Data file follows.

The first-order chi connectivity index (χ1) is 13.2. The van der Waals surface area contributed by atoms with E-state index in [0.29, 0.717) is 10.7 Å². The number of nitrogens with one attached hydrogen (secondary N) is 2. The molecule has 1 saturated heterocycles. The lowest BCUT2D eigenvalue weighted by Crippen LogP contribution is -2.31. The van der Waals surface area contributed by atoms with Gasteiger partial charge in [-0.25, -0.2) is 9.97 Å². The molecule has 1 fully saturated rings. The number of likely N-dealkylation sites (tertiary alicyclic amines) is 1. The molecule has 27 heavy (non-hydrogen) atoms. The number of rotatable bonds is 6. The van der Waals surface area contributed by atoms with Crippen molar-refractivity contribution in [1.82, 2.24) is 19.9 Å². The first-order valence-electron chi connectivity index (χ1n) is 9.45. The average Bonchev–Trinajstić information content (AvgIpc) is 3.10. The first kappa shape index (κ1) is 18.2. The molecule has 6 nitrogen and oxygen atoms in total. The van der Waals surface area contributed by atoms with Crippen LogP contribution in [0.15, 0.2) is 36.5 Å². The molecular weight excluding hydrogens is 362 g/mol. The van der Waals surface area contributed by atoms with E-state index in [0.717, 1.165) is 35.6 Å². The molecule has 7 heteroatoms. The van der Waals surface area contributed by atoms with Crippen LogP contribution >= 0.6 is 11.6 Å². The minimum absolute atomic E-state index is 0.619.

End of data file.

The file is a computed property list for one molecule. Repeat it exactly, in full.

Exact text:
The first-order chi connectivity index (χ1) is 13.2. The van der Waals surface area contributed by atoms with E-state index in [0.29, 0.717) is 10.7 Å². The number of nitrogens with one attached hydrogen (secondary N) is 2. The molecule has 1 saturated heterocycles. The lowest BCUT2D eigenvalue weighted by Crippen LogP contribution is -2.31. The van der Waals surface area contributed by atoms with Gasteiger partial charge in [-0.25, -0.2) is 9.97 Å². The molecule has 1 fully saturated rings. The number of likely N-dealkylation sites (tertiary alicyclic amines) is 1. The molecule has 27 heavy (non-hydrogen) atoms. The number of rotatable bonds is 6. The van der Waals surface area contributed by atoms with Crippen molar-refractivity contribution in [1.82, 2.24) is 19.9 Å². The first-order valence-electron chi connectivity index (χ1n) is 9.45. The average Bonchev–Trinajstić information content (AvgIpc) is 3.10. The first kappa shape index (κ1) is 18.2. The molecule has 6 nitrogen and oxygen atoms in total. The van der Waals surface area contributed by atoms with Crippen LogP contribution in [0.15, 0.2) is 36.5 Å². The molecular weight excluding hydrogens is 362 g/mol. The van der Waals surface area contributed by atoms with E-state index in [0.717, 1.165) is 35.6 Å². The molecule has 7 heteroatoms. The van der Waals surface area contributed by atoms with Crippen LogP contribution >= 0.6 is 11.6 Å². The minimum absolute atomic E-state index is 0.619.